Help clients to select colors
To assist you (and your client) with selecting colors, following are some things you may want to keep in mind:
1. Determine what the room will be used for. It is best to keep cool colors (such as greens, blues and violets) in rooms that will be used for relaxing (such as bedrooms and retreat areas), and warm colors (such as yellows, reds and oranges) in rooms where there will be lots of activity (such as play rooms, family rooms, etc.)
2. When deciding on a color scheme for a room, determine what type of sunlight exposure the room gets. If there is little sunlight exposure it is best to include warm color schemes, and if there is a lot of sunlight exposure (for example, in a south exposure room), then cool colors will work well.
3. If the room you will be decorating is large, you may want to use warm colors, which will appear to bring the walls closer in and add a feeling of coziness within a large room. However, if the room is quite small and your client would like it to look larger, you should use cool colors (which are receding colors) that give the appearance of the walls being farther away so that the room appears more spacious.
4. Is there a particular color that your client loves or feels good around that they would like to use in the space? Or does your client have a particular piece
of art or a beautiful area rug or an upholstered piece of furniture (or even a fabric swatch) that they want you to use as a starting point for the color scheme?
TIP: Once you have selected the colors, make sure you check them
out in the room in daylight to make sure they still work well for the space. On another note, make sure the colors flow from one room to the next to give the home a feeling of harmony.
Once you determine the main color to be used, you can come up with various pleasing and complementary (or contrasting) color combination possibilities and you can then present the options to your client and have them decide on the color combination that will work best for them. Following are some excellent color combination tips from Homestore.
All colors go together if you know how to combine them. Sound simple? It is, once you know the Language of Color. Finding the right colors is as much about choosing harmonious values and intensities as it is specific hues. Just as important are the propor tions of colors in a combination. Although color theory tends to focus on pure colors, in the real world – in your home – colors are almost always softened and diluted.
Use similar values to link different colors. Light colors from all around the color ring naturally go together because they share a common value. That’s why willow, maize and lilac, all light-value colors, are pleasing together. Deep colors, such as claret, spruce and navy, likewise have an affinity—their dark value. When you use sharply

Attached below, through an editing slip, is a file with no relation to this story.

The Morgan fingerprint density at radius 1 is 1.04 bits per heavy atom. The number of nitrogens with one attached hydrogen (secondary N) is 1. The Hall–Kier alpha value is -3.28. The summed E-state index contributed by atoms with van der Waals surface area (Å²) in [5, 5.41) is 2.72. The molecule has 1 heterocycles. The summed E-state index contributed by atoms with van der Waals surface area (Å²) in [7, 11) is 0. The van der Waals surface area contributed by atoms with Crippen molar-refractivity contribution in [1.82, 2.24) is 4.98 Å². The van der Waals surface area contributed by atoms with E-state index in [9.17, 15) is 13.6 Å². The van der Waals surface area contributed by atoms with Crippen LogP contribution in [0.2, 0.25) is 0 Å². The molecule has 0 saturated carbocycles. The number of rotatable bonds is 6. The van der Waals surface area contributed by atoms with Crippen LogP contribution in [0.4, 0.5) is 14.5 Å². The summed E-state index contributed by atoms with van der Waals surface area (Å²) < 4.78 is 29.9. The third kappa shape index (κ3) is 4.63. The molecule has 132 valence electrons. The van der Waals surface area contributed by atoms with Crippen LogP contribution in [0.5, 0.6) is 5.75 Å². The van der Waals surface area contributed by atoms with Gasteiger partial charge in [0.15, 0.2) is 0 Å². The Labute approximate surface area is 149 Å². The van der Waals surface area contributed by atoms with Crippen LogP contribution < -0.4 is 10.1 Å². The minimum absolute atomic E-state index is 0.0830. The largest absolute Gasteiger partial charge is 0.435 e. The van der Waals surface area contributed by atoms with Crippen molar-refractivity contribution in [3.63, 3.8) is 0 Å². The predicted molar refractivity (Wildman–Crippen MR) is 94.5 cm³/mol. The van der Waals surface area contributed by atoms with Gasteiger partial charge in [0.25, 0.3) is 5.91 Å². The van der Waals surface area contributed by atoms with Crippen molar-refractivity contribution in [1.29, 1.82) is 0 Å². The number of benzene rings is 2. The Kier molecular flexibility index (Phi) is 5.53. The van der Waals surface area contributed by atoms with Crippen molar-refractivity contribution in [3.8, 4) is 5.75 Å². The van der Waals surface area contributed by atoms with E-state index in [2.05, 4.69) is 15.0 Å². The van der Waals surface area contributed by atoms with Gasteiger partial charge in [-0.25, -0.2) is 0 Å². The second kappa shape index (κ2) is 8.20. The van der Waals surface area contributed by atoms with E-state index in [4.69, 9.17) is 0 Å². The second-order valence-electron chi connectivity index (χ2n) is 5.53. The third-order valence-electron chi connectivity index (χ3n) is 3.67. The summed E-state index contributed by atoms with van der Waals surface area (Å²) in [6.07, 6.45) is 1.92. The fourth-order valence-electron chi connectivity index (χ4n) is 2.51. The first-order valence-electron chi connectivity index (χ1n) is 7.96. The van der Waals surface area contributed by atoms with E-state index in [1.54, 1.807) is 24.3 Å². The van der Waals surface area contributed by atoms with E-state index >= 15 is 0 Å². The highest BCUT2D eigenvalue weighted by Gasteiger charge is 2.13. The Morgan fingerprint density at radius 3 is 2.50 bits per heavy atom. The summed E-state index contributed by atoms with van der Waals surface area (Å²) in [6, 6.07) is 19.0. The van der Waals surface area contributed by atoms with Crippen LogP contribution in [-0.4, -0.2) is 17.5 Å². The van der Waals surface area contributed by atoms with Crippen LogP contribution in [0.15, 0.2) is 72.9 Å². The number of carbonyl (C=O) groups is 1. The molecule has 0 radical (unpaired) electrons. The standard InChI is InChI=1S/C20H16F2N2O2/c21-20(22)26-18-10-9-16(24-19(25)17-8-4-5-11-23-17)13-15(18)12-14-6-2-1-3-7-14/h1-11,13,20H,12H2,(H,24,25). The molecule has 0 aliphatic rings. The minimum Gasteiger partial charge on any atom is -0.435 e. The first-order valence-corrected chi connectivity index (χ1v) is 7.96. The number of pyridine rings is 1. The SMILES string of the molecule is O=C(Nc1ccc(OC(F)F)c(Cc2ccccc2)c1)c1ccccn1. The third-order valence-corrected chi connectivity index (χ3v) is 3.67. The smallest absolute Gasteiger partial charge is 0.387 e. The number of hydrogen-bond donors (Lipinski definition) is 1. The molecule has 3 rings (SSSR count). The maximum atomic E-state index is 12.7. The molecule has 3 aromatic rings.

contrasting values in a scheme – say, dark green furnishings in a white room – your eye may jump from one element or area to another, an effect you may or may not like.
Use similar intensities to link different colors. In other words, use clear colors with clear colors and grayed colors with grayed colors. Like value, intensity is a unifying factor. Burgundy and hunter, low-intensity versions of red and green, are congenial colors. This approach – combining different colors of similar intensities – is just as
effective when the colors are opposite on the color ring as when they are side by side.
Of course, identical values and intensities aren’t always desirable—too much sameness can lead to boredom. To a group of light values, throw in a few darker colors. Or punch up a low-intensity scheme with a bit of more intense color.
Fortunately, with so many materials and textures available, you’ll automatically achieve variation in value and intensity when you gather samples.
Use your colors in unequal quantities. Equal amounts of color fight for attention;
unequal amounts are more pleasing. A large expanse of green, for example, with
smaller amounts of violet and coral, is harmonious, whereas equal quantities of green, violet and coral are likely to be unpleasantly competitive. The secret is to let one color dominate while the others play supporting roles.
Where you place colors in a room is just as important as their proportions. Imagine pink and green in two hypothetical schemes. One room has pale green walls and soft pink furnishings; the other has pale pink walls and soft green furnishings. Although the same two hues are involved, the effects are dramatically different. For now, as you consider different color combinations, keep in mind that color placement has everything to do with the visual impact of a scheme. Once you have determined the color scheme, you can then select fabrics, textures and patterns to work within your decorating plan.